Interestingly, Earnest's answer above came in response to a question about the optics of Obama condemning the beheading of an American citizen by an ascendant fighting force of Jihadi savages before promptly returning to the golf course. Days earlier, the president's team was criticized for tweeting that "a good time was had by all" at an opulent party on Martha's Vineyard in the midst of racially-charged riots in Ferguson, Missouri.  Obama also came under fire for jetting to a pair of fundraisers right on the heels of commenting on the downing of a jumbo jet by Russian-backed rebels over Ukraine, killing hundreds of civilians.  The most recent disconnect between the president's actions and the gravity of world events was glaring enough to attract the scorn of people (including yours truly) who typically find golf/vacation criticisms to be petty and frivolous:

"Jarring," declared USA Today's Susan Page.  They should have seen it coming, intoned NBC's Chuck Todd.  The irony is that in these cases, Earnest is telling the truth. The White House has decided not to give a damn about 'optics' failures in situations like this.  If they weren't going to cancel a Vegas fundraiser the day after an ambassador was assassinated by terrorists in 2012, they sure as hell aren't going to let a mere beheading disrupt Obama's plans while he's on holiday.  Contra Todd, they did see this uproar coming. They just didn't care. They've made the calculation that they'll get dinged in certain quarters, but that most people will never hear about it.  Which is why White House aides felt free to serve up this garbage in response to early complaints about the decapitation/golf juxtaposition:

"Aides said the golf game did not reflect the depth of his grief over Mr. Foley..."
His inner grief was overwhelming, you see:

In case you're wondering, yes, that photo was snapped during the round immediately following his beheading statement.  Our colleague, Allahpundit, has been snarkily describing Obama as "semi-retired" in recent weeks.  I suspect he's only half kidding.

Captive Journalist Steven Sotloff is Focus of New ISIS Propaganda Campaign

ISIS began a new social media campaign on Sunday featuring Steven Sotloff, the American journalist being held captive. On the heels of the brutal beheading of James Foley, ISIS is using this campaign to get the United States to back off. The jihadist warned at the end of Foley's execution that the president’s “next move” would decide Sotloff’s fate.

The well-planned campaign—which includes pre-formulated tweets, images and instructions for dissemination, all under the hashtag #StevensHeadInObamasHands—is being rolled out in Arabic in an ISIS forum called al-Manbar, where the group tends to post publications and instructions.[…]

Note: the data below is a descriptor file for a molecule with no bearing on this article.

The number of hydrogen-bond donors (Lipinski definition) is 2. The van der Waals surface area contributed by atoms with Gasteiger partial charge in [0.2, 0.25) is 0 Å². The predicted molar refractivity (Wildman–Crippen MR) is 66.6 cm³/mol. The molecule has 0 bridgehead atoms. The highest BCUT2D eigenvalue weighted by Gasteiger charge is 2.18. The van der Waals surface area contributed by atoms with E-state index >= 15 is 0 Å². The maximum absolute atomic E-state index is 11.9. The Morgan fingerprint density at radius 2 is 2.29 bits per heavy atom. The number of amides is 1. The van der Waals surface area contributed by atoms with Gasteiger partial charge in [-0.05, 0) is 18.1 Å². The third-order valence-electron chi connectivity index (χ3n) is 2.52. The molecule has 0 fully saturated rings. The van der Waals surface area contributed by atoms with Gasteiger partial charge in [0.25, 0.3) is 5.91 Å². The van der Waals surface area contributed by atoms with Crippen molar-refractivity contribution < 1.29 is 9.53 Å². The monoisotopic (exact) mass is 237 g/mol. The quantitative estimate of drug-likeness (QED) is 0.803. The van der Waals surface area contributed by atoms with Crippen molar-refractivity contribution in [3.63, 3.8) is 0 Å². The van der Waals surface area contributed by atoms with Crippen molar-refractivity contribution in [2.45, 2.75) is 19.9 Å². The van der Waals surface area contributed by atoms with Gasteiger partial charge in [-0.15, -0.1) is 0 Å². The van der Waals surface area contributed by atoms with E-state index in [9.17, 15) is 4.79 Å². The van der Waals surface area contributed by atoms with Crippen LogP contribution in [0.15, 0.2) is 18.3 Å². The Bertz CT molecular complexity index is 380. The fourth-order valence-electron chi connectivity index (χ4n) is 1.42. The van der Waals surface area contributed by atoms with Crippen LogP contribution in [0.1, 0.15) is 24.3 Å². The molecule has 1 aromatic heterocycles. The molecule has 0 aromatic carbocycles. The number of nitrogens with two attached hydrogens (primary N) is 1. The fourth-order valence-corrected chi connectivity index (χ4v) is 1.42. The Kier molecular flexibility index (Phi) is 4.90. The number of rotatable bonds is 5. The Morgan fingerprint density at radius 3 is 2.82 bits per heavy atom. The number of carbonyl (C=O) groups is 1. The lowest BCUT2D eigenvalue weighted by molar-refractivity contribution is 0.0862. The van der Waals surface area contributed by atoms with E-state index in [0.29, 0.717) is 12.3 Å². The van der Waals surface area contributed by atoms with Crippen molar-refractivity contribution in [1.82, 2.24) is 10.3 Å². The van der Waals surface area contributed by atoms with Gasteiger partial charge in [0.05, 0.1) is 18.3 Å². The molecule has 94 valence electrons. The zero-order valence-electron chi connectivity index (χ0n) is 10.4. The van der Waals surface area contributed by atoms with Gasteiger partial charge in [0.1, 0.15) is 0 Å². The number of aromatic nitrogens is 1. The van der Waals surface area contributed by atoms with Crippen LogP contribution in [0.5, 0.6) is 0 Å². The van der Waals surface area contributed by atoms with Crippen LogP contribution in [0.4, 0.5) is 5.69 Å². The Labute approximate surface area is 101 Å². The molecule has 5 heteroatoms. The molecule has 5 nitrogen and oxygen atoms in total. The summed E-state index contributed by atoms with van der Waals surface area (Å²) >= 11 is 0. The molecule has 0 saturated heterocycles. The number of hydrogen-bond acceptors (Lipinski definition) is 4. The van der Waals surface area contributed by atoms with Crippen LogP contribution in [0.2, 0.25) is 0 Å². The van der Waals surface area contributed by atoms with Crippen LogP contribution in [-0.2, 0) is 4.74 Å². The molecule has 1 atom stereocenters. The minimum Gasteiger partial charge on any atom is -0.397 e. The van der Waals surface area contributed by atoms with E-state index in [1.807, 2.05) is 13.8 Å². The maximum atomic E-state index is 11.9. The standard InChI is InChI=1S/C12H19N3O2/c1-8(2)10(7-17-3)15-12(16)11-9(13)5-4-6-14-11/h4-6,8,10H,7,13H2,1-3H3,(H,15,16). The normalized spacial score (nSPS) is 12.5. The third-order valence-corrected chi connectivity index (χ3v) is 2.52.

In a forum post, the group offered 13 different phrases to be published and tweeted, all of them using the #StevensHeadInObamasHands hashtag, along with a variety of images relating to the threat.

The tweets are often cross-tagged with popular tags to inject them into conversations in particular demographics. For example, several images we spotted are tagged with #AskRicky, which usually refers to Ricky Dillon, a teen YouTube star with over 1.6 million YouTube followers and similar numbers on Twitter and Instagram. Users scanning that hashtag will now, intermittently, see ISIS propaganda tweets in the same stream. [...]

The group behind the new campaign seems to be dedicated to English language propaganda for ISIS, and its use of odd cross-hashtags shows an understanding of how to connect with hitherto out-of-reach demographics.

Although the exact demands of the group are unclear, the suspension of air strikes, the release of high-profile prisoners, and several million dollars are thought to be what ISIS is seeking.

H/T: Twitchy

Hearings On The Militarization Of Police Are Coming

While the unrest in Ferguson, Missouri has somewhat subsided, it’s nice to see that there’s a bipartisan consensus to review the militarization of police. It’s a controversial trend whose first vestiges were seen in the 1980s with the War on Drugs. After the 1033 program was established in the 1990s, which allowed the Department of Defense to give local law enforcement excess military equipment; the trend was accelerated.

In the post-9/11 era, the Department of Homeland Security has injected steroids into police militarization by issuing billions in terrorism grants. Missouri Democratic Sen. Claire McCaskill said hearings would be held on the subject (via Roll Call):

The Missouri Democrat, chairwoman of the Homeland Security and Government Affairs Committee’s subcommittee on Financial and Contracting Oversight, plans to take a broad look at programs like the Defense Department’s 1033 program that have steered surplus equipment to local police departments.

That DOD program has come under particular scrutiny from other lawmakers.

Sen. Carl Levin, D-Mich., chairman of the Armed Services Committee, last week said he would review the program, which is part of the defense authorization bill, before it gets to the Senate floor “to determine if equipment provided by the Defense Department is being used as intended.”